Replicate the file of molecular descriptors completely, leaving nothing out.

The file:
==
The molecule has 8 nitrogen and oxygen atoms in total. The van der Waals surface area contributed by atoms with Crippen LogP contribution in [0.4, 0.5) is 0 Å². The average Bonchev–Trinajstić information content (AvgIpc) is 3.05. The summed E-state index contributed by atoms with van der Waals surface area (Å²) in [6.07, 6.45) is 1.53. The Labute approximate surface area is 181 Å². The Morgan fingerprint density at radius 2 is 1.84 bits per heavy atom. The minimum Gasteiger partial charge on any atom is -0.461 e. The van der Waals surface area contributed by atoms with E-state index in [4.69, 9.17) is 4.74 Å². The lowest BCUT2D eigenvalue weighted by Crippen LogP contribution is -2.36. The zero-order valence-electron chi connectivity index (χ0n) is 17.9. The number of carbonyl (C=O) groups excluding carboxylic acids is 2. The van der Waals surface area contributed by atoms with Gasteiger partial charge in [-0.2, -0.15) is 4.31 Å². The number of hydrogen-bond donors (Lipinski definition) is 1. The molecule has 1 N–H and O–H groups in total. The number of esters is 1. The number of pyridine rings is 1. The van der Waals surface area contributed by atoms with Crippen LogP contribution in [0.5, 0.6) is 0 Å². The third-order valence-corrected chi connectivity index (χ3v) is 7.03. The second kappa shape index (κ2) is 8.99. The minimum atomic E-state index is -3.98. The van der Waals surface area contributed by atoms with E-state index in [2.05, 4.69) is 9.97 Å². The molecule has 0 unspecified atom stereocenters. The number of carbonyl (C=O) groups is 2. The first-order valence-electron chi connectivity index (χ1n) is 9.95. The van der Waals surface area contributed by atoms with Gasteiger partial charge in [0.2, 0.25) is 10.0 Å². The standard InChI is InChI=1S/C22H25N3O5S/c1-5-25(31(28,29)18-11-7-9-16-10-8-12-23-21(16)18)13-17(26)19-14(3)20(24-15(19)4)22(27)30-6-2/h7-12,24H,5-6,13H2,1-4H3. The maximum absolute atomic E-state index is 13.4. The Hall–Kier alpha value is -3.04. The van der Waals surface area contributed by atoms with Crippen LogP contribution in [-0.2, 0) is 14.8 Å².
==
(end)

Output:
The molecule has 8 nitrogen and oxygen atoms in total. The van der Waals surface area contributed by atoms with Crippen LogP contribution in [0.4, 0.5) is 0 Å². The average Bonchev–Trinajstić information content (AvgIpc) is 3.05. The summed E-state index contributed by atoms with van der Waals surface area (Å²) in [6.07, 6.45) is 1.53. The Labute approximate surface area is 181 Å². The Morgan fingerprint density at radius 2 is 1.84 bits per heavy atom. The minimum Gasteiger partial charge on any atom is -0.461 e. The van der Waals surface area contributed by atoms with E-state index in [4.69, 9.17) is 4.74 Å². The lowest BCUT2D eigenvalue weighted by Crippen LogP contribution is -2.36. The zero-order valence-electron chi connectivity index (χ0n) is 17.9. The number of carbonyl (C=O) groups excluding carboxylic acids is 2. The van der Waals surface area contributed by atoms with Gasteiger partial charge in [-0.2, -0.15) is 4.31 Å². The number of hydrogen-bond donors (Lipinski definition) is 1. The molecule has 1 N–H and O–H groups in total. The number of esters is 1. The number of pyridine rings is 1. The van der Waals surface area contributed by atoms with Crippen LogP contribution in [0.5, 0.6) is 0 Å². The third-order valence-corrected chi connectivity index (χ3v) is 7.03. The second kappa shape index (κ2) is 8.99. The minimum atomic E-state index is -3.98. The van der Waals surface area contributed by atoms with E-state index in [2.05, 4.69) is 9.97 Å². The molecule has 0 unspecified atom stereocenters. The number of carbonyl (C=O) groups is 2. The first-order valence-electron chi connectivity index (χ1n) is 9.95. The van der Waals surface area contributed by atoms with Gasteiger partial charge in [0.2, 0.25) is 10.0 Å². The standard InChI is InChI=1S/C22H25N3O5S/c1-5-25(31(28,29)18-11-7-9-16-10-8-12-23-21(16)18)13-17(26)19-14(3)20(24-15(19)4)22(27)30-6-2/h7-12,24H,5-6,13H2,1-4H3. The maximum absolute atomic E-state index is 13.4. The Hall–Kier alpha value is -3.04. The van der Waals surface area contributed by atoms with Crippen LogP contribution in [-0.2, 0) is 14.8 Å².